Mohamed Khatami, the pro-reform ex-president of Iran, has been banned from leaving the country, one of his aides has said.
Speaking to the AP news agency on Friday, the aide said that security officials had stopped Khatami from leaving Iran to attend a nuclear disarmament conference being held in Japan.
"He failed to make the trip because he was informed by security officials that a travel ban has been imposed,'' the aide said.
Reports that Khatami had been banned from travelling first appeared on Thursday on a pro-reform website, Parlemannews.ir.
The website quoted "well informed sources" as saying that Khatami had been told he could not travel by the Iranian government.
The AFP news agency quoted a different source who said that the "police warned Khatami he could not leave the country."
'Advised' to stay
But a lawyer representing the former president, a vocal opponant of the Iranian regime, said that there was no travel ban in place and that he had only been "advised" to abandon his trip by government officials.
"No order was given prohibiting Khatami from leaving the country," Mahmoud Alizadeh Tabatabie said.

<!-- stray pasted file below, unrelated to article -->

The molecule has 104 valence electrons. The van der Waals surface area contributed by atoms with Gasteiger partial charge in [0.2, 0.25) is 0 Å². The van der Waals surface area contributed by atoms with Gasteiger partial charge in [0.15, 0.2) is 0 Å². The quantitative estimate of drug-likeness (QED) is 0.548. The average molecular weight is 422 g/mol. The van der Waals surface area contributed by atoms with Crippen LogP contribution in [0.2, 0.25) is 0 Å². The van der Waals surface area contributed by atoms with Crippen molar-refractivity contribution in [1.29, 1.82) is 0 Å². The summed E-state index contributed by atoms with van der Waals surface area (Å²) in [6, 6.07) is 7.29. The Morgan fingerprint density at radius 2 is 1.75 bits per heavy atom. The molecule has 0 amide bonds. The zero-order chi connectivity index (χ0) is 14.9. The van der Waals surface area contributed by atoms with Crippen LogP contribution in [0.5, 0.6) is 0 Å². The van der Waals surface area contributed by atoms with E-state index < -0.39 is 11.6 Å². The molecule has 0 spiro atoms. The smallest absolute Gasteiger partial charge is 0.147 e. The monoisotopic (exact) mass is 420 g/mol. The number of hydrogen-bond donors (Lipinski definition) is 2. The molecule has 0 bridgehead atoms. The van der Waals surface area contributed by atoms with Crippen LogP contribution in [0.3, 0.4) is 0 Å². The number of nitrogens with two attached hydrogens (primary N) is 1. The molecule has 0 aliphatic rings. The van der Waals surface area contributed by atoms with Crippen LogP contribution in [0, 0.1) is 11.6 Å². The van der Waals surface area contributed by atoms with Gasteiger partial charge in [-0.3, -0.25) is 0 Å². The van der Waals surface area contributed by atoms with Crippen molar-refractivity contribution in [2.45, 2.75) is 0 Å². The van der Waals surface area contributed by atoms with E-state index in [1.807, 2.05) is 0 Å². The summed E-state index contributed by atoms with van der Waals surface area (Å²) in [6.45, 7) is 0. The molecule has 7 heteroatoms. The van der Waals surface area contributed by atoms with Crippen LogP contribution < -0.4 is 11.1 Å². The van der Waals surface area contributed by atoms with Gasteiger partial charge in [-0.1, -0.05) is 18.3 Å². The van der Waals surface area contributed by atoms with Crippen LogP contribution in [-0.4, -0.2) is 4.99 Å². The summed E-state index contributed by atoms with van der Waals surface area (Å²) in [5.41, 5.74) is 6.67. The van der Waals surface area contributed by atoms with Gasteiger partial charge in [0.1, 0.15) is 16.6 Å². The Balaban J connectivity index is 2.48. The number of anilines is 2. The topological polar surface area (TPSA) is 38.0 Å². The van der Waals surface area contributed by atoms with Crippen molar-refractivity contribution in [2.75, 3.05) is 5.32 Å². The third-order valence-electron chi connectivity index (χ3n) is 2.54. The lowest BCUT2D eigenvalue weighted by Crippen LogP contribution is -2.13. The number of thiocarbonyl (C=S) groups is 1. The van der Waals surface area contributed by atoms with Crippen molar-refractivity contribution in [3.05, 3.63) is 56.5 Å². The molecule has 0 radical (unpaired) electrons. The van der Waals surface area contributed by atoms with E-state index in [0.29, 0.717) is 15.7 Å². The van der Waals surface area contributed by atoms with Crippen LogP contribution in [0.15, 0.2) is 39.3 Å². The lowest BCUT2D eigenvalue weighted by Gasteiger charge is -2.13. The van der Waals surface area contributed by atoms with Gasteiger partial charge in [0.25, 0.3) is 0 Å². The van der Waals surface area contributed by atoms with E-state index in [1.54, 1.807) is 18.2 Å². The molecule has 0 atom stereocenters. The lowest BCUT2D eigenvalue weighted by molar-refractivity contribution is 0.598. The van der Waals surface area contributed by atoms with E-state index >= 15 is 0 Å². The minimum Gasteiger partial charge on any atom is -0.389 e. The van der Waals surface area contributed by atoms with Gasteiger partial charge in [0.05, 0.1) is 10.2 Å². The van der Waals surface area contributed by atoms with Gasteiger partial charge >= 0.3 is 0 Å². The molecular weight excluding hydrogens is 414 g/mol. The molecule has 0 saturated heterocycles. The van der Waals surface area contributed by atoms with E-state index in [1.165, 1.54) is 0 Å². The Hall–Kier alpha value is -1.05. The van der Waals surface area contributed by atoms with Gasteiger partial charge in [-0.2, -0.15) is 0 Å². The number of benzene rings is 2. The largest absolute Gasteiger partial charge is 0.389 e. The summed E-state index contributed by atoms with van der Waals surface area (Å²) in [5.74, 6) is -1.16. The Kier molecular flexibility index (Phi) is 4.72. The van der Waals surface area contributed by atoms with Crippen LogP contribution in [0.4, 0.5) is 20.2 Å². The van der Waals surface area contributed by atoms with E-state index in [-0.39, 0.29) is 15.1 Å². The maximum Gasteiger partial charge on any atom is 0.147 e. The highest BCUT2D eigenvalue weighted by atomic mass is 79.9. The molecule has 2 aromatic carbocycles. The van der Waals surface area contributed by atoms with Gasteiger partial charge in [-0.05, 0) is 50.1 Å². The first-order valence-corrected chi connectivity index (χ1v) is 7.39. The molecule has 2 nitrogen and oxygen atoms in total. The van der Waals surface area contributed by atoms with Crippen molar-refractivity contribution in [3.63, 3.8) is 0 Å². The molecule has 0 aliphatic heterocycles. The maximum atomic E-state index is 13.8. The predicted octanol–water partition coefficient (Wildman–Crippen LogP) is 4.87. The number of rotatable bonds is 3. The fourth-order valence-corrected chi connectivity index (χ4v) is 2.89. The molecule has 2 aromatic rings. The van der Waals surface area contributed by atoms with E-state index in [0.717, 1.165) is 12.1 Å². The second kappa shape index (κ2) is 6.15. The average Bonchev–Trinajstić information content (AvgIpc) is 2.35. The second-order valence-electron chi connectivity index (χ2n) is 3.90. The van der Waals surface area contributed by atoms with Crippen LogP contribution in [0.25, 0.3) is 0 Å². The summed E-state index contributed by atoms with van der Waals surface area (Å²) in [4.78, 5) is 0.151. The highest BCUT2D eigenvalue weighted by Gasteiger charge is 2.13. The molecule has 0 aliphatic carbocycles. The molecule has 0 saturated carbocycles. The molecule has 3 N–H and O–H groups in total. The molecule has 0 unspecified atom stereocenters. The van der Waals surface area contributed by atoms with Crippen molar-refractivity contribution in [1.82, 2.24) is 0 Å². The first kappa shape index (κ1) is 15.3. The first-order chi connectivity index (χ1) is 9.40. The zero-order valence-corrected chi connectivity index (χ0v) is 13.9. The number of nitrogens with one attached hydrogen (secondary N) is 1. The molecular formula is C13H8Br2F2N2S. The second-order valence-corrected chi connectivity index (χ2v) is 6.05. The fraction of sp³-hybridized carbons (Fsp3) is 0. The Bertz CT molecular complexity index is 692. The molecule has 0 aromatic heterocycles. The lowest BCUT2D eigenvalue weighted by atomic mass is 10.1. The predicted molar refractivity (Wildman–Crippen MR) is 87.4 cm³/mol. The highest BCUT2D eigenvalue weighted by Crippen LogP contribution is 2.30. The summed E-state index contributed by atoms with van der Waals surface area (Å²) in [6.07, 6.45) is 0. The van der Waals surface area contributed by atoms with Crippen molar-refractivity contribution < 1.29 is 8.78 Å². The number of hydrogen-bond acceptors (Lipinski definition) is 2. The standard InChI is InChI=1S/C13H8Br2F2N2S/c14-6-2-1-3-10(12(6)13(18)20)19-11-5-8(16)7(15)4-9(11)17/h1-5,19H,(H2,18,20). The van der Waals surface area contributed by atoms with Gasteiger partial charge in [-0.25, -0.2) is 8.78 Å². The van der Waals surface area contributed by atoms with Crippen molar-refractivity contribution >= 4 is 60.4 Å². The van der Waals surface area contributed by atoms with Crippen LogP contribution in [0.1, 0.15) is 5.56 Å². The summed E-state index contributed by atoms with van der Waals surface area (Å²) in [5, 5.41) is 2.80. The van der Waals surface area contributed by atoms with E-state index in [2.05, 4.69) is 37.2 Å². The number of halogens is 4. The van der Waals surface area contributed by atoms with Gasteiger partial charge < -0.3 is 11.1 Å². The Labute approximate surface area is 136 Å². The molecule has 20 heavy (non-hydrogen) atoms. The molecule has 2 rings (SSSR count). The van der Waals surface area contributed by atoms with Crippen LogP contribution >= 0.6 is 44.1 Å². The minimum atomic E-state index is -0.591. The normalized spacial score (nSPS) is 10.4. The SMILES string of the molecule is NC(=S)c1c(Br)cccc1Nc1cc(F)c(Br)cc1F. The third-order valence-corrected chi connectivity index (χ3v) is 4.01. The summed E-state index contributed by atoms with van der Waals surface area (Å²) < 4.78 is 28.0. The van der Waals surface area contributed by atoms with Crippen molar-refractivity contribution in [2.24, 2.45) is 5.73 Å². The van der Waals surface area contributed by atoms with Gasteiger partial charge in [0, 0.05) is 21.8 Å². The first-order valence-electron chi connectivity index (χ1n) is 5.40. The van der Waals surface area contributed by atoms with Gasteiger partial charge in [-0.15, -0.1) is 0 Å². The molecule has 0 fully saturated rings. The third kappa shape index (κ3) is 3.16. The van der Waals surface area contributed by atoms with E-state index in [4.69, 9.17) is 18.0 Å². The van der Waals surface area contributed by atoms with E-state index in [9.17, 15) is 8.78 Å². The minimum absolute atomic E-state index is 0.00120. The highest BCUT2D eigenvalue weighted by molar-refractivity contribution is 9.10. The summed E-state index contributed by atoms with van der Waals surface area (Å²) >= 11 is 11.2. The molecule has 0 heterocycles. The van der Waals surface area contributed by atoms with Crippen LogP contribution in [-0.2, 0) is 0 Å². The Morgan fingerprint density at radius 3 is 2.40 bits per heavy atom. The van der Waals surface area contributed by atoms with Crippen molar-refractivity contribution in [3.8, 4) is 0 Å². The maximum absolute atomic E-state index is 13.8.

"The cancellation of his visit to Japan was decided following the advice of certain (government) bodies and there has been no decision to ban Khatami from leaving the country."
Khatami had been invited to attend the conference, which is being held in the Japanese city of Hiroshima.
The former Swedish and Canadian Prime Ministers have issued a statement of protest from the summit, calling for President Mahmoud Ahmadinejad to lift the travel restrictions.
"We strongly protest this restriction on his freedom,'' the two former prime ministers said.
"International dialogue and mutual learning is especially critical on the crucial subject of nuclear disarmament because Iran is such a prominent participant in this debate.''
Khatami has come in for heavy criticism from the Iranian government since backing opposition presidential candidate Mir Hossein Mousavi in last year's disputed election.
He has since called for the release of hundreds of opposition demonstrators being held for taking part in protests against the government.
The former president has criticised the government's treatment of opposition supporters since concerns over the integrity of the vote brought thousands of protesters onto the streets last summer.